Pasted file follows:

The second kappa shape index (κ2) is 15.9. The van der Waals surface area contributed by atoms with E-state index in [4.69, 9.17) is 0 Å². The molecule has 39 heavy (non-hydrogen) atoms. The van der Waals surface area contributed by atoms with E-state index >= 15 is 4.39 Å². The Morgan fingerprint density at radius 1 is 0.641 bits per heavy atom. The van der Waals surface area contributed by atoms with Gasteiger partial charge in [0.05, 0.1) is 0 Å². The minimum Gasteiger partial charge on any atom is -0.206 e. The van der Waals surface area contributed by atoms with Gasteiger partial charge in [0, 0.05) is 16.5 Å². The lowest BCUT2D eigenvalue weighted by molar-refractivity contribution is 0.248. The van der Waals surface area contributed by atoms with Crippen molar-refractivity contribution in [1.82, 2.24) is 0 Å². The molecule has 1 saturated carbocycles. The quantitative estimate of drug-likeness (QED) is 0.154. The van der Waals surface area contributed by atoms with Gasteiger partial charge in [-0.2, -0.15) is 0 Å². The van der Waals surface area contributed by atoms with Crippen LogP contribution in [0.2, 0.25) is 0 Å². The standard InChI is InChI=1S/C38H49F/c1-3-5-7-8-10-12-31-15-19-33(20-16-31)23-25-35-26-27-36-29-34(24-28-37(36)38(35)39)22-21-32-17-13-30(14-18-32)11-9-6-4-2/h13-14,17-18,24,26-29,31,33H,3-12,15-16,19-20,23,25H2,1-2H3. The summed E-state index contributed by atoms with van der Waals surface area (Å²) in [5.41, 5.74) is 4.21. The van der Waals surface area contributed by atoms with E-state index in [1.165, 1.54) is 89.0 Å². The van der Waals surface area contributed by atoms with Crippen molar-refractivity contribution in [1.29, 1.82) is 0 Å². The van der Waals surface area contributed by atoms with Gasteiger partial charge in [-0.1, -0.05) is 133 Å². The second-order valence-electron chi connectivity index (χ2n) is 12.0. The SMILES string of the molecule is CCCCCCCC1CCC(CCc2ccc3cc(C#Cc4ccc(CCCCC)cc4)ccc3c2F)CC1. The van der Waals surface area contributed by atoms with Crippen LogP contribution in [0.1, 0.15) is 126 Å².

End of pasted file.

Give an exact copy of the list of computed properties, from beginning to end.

The second kappa shape index (κ2) is 15.9. The van der Waals surface area contributed by atoms with E-state index in [4.69, 9.17) is 0 Å². The molecule has 39 heavy (non-hydrogen) atoms. The van der Waals surface area contributed by atoms with E-state index >= 15 is 4.39 Å². The Morgan fingerprint density at radius 1 is 0.641 bits per heavy atom. The van der Waals surface area contributed by atoms with Gasteiger partial charge in [0.05, 0.1) is 0 Å². The minimum Gasteiger partial charge on any atom is -0.206 e. The van der Waals surface area contributed by atoms with Gasteiger partial charge in [0, 0.05) is 16.5 Å². The lowest BCUT2D eigenvalue weighted by molar-refractivity contribution is 0.248. The van der Waals surface area contributed by atoms with Crippen molar-refractivity contribution in [1.82, 2.24) is 0 Å². The molecule has 1 saturated carbocycles. The quantitative estimate of drug-likeness (QED) is 0.154. The van der Waals surface area contributed by atoms with Gasteiger partial charge in [-0.2, -0.15) is 0 Å². The van der Waals surface area contributed by atoms with Crippen LogP contribution in [0.2, 0.25) is 0 Å². The standard InChI is InChI=1S/C38H49F/c1-3-5-7-8-10-12-31-15-19-33(20-16-31)23-25-35-26-27-36-29-34(24-28-37(36)38(35)39)22-21-32-17-13-30(14-18-32)11-9-6-4-2/h13-14,17-18,24,26-29,31,33H,3-12,15-16,19-20,23,25H2,1-2H3. The summed E-state index contributed by atoms with van der Waals surface area (Å²) in [5.41, 5.74) is 4.21. The van der Waals surface area contributed by atoms with E-state index in [1.165, 1.54) is 89.0 Å². The van der Waals surface area contributed by atoms with Crippen molar-refractivity contribution in [1.29, 1.82) is 0 Å². The van der Waals surface area contributed by atoms with Gasteiger partial charge in [-0.1, -0.05) is 133 Å². The second-order valence-electron chi connectivity index (χ2n) is 12.0. The SMILES string of the molecule is CCCCCCCC1CCC(CCc2ccc3cc(C#Cc4ccc(CCCCC)cc4)ccc3c2F)CC1. The van der Waals surface area contributed by atoms with Crippen LogP contribution in [0.1, 0.15) is 126 Å².